Julie Fedorchak: Climate policy prompts costly changesAs your Public Service Commissioner, I am seeing firsthand the sweeping changes occurring in our electric industry. These changes aim to replace traditional power with renewable power and are driven largely by radical environmental policies in states like Minnesota, and our federal government.
By: Julie Fedorchak, Grand Forks Herald
As your Public Service Commissioner, I am seeing firsthand the sweeping changes occurring in our electric industry. These changes aim to replace traditional power with renewable power and are driven largely by radical environmental policies in states like Minnesota, and our federal government.
Today, environmental groups and President Obama seek to reduce or eliminate coal altogether and they have been very successful through state and federal legislation and regulation. But replacing coal is not a simple goal, nor is it wise. I’m concerned that consumers have little information about the complications, risks and costs of the policy changes that stand to significantly affect them.
Coal, which is abundant and affordable, has always been the work horse of electric generation. The world’s coal reserves can supply power for hundreds of years and the existing infrastructure to support coal generation is vast. It includes coal mines, railroads, generation facilities and thousands of employees who run them.
While wind and other renewable sources should be part of an all-inclusive energy policy, we know wind doesn’t always blow when we need it most. Basin Electric owns about 750 megawatts of wind power. On a recent hot day, only 60 megawatts of that power was available. Without reliable backup power, wind and other renewable energy can’t exist. Power generated by ever-ready fuels such as coal, gas or nuclear, provides the foundation for the entire grid.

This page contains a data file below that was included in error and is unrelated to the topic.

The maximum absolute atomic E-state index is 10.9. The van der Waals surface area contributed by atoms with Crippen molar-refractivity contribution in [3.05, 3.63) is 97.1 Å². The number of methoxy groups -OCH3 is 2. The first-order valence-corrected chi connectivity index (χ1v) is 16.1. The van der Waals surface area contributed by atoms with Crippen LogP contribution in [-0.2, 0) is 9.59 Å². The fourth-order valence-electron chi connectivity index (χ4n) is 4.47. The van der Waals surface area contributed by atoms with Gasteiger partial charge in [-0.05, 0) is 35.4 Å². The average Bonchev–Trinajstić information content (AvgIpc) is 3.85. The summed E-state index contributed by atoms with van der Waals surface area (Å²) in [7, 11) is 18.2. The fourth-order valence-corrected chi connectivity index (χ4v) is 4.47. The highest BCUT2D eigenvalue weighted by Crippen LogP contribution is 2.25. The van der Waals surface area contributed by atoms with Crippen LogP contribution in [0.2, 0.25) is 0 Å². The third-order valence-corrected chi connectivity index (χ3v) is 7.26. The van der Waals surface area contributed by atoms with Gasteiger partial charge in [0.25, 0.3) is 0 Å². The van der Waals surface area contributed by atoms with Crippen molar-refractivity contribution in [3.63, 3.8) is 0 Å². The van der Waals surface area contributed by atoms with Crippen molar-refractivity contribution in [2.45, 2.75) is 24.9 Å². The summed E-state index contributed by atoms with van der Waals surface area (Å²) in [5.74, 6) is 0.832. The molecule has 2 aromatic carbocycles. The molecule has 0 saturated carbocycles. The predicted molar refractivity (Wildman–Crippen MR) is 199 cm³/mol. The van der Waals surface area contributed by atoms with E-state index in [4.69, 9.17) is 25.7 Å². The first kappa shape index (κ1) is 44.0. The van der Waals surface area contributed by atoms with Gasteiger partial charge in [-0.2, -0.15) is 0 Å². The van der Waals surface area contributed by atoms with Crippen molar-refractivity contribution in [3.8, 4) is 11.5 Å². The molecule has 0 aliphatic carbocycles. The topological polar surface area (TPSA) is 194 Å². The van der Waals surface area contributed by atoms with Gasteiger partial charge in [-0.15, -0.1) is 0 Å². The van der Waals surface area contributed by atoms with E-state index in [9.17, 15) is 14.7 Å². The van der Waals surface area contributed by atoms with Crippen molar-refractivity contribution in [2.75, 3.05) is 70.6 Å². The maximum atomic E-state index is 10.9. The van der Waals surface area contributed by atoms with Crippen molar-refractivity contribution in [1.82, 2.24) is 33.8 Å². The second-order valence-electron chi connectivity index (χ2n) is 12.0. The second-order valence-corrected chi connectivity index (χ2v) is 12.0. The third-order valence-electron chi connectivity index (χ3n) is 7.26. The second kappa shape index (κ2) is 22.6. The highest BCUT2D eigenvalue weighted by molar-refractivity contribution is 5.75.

Early estimates of the President’s proposed carbon policy anticipate a 33 percent increase in electric rates. When you consider the chilling effect increased power rates will have on jobs, the economy and the pocketbooks of millions of families, the negative impact of sidelining coal generation may very well be greater than estimated.
And to what end? This is the question that plagues me. I am all for innovative clean energy and conservation, but I have serious doubts about the need to aggressively regulate carbon dioxide when the scientific community is so divided about our ability and even the merits of doing so. The price is high and the real impact so uncertain.
Furthermore, while Americans endure the costs and economic fallout of policies to regulate carbon emissions, China and other developing nations are embracing fossil fuels to run their economies and provide electricity to the more than 1.5 billion people who don’t have it. China now uses more coal than the rest of the world combined. If you think China has been a competitor for trade, just wait until its people have access to the affordable power we are shunning.
Environmental groups deserve credit for triggering reforms that have made our electric industry greener and our air and water cleaner. With their prompting, companies have invested hundreds of millions in technologies to significantly reduce proven toxins, improve efficiencies and diversify fuel sources. But consumers need to understand the real life implications of President Obama’s climate proposals.
The aggressive carbon regulatory regime being proposed for America is unsupported by today’s technology and ignores our huge investments in coal infrastructure. The result will hurt our global competitiveness, destroy jobs and saddle consumers with significant cost increases. All of this for a climate policy that half the scientific community disputes and half the globe is undermining.